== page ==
This latest controversy is but one example of the mixed message the Obama administration is sending to the American people. While I did not agree with the term, at least with Bush’s “War on Terror” everyone knew, unequivocally, if you had ties to terrorists you were a legitimate target and could expect to be killed, unless you were lucky enough to get arrested or turn yourself in. However, even then you would be labeled an “enemy combatant” and would soon find yourself at Guantanamo Bay (Gitmo) being interrogated with no clue as to when you would be released. Obama’s promises to close Gitmo and to try certain terrorists in U.S. criminal court have blurred the line between combat operations and law enforcement, thus creating confusion about how terrorists are to be treated and who should be hunting them. Let’s face it, these people are terrorists, not bank robbers, they are enemy combatants and should be hunted on the battlefield by our Soldiers and Marines, not by the FBI, and they should not be afforded any rights except the right to live if they surrender. Enemy combatants overseas in previous wars were not Mirandized or afforded trials in U.S. courts. They were either killed or, if they surrendered, found themselves interrogated and held for the duration of the conflict.

We cannot wait for the next attempted bombing, where we may not be as lucky as we have been for the last few, nor can we simply rely on the counterterrorism forces in countries with unstable governments and internal conflicts. Counterterrorism is a matter of self-defense and cannot entail waiting for a bomb to go off so we can ensure due process is served.

Wednesday, May 5, 2010

Times Square: Latest Attempt by Homegrown Terrorists

The attempted car bombing of New York City's Times Square is yet the latest example of the increased threat by homegrown terrorists in this country and the lack of a comprehensive, effective strategy to combat homegrown terrorists by the Obama administration.

The administration's current strategy, allowing the terrorists to demonstrate their ineptitude and stupidity by setting off their explosives so the rest of the world, especially those near the devices, can see just how incompetent these terrorists really are, seems to be working quite well for Obama's counter-terror departments and agencies. So far none have actually succeeded in blowing anyone or anything up. However, I do not know how long that strategy will continue to work before the terrorists actually catch on and begin to take this more seriously.

It seems Obama's message of "hope" during his campaign was a foreshadowing of how he would conduct counter-terror operations; he would close his eyes really hard and "hope" the bad guys don't kill anyone. Way to go. The new strategy will be regular public service announcements asking everyone in America to "clap their hands and don't let Tink, er, the bad guys' bombs explode!" That should probably do it.

Friday, February 5, 2010

The rise of Islamic terrorism in the United States: Extremism and Radicalization on the Home Front

For the uninitiated, the terms extremism and radicalization are simply words associated with terrorists abroad; they have nothing to do with American citizens or immigrants living in the United States because we do not have a problem here at home. That appears to be the stance the Obama administration took early last year when President Obama entered the White House. While President Bush left office with a clear understanding of the threat posed by extremism and radicalization, President Obama entered office focused almost exclusively on healthcare. Now, as clearly evident by attacks and arrests over the past 12-months, there is no denying the fact the United States has a problem with extremism and radicalization in America and it appears it will only get worse in the foreseeable future.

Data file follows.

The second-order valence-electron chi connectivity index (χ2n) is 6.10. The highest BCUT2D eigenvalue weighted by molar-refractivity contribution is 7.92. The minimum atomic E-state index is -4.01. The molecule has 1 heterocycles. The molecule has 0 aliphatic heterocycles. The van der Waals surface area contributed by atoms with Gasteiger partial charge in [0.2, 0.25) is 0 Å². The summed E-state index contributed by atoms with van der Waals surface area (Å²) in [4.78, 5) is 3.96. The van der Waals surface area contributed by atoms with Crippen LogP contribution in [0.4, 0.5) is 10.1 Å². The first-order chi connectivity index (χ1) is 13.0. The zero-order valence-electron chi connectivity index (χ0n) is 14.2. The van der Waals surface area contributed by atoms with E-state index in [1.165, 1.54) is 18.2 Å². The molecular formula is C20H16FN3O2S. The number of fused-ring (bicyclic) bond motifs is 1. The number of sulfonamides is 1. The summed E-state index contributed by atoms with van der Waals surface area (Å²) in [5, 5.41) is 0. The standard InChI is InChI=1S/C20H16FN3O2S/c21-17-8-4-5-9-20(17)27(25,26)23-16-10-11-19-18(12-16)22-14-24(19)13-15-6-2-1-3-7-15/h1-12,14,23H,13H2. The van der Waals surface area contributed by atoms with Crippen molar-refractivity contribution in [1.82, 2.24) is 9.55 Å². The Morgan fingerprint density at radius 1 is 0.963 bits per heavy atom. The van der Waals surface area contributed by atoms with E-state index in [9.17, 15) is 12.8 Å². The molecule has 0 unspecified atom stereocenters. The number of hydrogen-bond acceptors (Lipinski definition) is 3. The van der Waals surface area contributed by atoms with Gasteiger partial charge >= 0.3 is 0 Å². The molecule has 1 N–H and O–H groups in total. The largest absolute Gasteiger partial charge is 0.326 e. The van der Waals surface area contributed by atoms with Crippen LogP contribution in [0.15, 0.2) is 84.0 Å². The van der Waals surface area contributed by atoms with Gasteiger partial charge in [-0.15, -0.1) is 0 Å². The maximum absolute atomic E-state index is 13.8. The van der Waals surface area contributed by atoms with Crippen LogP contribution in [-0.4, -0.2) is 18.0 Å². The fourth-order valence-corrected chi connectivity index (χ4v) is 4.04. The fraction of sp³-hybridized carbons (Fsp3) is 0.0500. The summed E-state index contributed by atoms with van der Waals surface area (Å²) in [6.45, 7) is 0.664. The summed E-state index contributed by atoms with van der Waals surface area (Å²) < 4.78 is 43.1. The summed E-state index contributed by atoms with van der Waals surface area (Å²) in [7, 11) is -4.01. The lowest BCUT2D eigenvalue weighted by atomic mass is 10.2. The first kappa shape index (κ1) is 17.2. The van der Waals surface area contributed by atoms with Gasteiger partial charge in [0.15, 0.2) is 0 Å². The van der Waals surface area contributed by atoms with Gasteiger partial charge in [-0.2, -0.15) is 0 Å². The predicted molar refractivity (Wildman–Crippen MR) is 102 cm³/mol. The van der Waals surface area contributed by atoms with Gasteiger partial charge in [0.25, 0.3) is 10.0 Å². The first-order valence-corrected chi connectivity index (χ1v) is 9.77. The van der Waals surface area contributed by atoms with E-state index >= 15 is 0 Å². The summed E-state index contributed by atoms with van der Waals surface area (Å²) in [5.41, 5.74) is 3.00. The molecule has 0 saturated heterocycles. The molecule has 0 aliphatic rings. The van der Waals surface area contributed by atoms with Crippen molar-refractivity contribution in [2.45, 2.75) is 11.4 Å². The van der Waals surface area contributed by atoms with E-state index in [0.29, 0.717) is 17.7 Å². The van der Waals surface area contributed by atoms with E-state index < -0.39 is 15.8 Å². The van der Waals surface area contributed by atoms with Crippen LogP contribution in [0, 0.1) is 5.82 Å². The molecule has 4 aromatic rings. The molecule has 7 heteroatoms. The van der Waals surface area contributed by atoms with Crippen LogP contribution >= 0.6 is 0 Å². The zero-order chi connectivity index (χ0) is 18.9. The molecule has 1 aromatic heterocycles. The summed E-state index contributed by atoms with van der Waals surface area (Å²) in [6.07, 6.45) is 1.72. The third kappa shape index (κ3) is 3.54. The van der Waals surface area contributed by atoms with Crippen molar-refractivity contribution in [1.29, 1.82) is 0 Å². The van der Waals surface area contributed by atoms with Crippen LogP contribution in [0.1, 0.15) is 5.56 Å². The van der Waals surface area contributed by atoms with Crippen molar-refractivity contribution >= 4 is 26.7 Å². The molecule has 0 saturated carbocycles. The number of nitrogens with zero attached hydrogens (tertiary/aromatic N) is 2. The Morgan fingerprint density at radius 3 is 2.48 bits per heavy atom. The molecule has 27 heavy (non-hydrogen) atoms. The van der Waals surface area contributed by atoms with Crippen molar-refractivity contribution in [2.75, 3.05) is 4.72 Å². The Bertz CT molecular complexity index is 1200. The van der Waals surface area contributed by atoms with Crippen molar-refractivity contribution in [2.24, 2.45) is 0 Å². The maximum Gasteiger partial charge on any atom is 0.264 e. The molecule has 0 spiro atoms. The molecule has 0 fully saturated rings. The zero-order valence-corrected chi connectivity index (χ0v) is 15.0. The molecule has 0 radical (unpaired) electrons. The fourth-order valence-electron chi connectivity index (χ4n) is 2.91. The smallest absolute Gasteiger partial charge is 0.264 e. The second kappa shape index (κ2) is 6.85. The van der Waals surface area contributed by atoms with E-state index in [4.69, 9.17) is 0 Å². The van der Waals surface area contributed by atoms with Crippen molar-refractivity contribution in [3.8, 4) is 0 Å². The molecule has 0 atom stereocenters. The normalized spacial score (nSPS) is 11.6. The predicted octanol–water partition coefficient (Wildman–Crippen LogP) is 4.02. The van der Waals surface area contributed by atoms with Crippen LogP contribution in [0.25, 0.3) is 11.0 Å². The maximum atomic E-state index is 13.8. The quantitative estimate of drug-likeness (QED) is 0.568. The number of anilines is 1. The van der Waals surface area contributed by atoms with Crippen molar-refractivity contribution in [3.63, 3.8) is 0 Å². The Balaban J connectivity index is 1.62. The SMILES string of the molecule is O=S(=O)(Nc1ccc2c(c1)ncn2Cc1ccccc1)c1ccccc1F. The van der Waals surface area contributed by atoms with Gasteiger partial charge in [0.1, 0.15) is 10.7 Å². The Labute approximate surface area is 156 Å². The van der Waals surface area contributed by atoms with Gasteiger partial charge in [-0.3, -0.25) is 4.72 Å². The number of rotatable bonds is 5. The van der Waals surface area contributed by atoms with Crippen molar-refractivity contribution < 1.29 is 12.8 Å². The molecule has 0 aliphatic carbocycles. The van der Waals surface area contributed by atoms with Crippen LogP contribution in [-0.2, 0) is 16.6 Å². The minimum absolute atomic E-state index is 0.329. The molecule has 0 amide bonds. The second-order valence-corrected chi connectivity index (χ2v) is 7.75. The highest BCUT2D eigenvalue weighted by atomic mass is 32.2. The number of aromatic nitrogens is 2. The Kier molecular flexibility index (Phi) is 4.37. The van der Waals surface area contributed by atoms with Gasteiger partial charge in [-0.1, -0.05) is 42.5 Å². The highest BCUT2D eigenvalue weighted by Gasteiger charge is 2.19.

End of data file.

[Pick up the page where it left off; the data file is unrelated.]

President Bush’s counterterrorism strategies left little doubt as to who the enemy was and what was needed to defeat them. Some may say his counterterror policies, like his political leanings, were too right-wing. If that was the case under Bush, then under Obama the new policies are too left-wing. Regardless of the reasons the United States entered Afghanistan or Iraq, the fact is we are fighting a two-front war in Muslim countries. This alone is a key recruitment pitch for al-Qa`ida and its affiliates.

Let’s face it, regardless of what it is called, Global War on Terror, GWOT, War on Terrorism, War on al-Qa`ida, Manmade disasters, etc…we are at war. I understand President Obama has a lot on his plate, but unfortunately, he put most of it there, all the while knowing it would just be a matter of time before al-Qa`ida attempted another spectacular attack on the Homeland. While we face a severe recession, it makes sense to place the economy at the top of the president’s priorities, alongside terrorism; however, Obama’s fight for healthcare should never have eclipsed our fight with al-Qa`ida. One need only look at the lead news stories since last January and you will see healthcare, along with blaming Bush for everything, has been this administration’s top priority ever since taking office.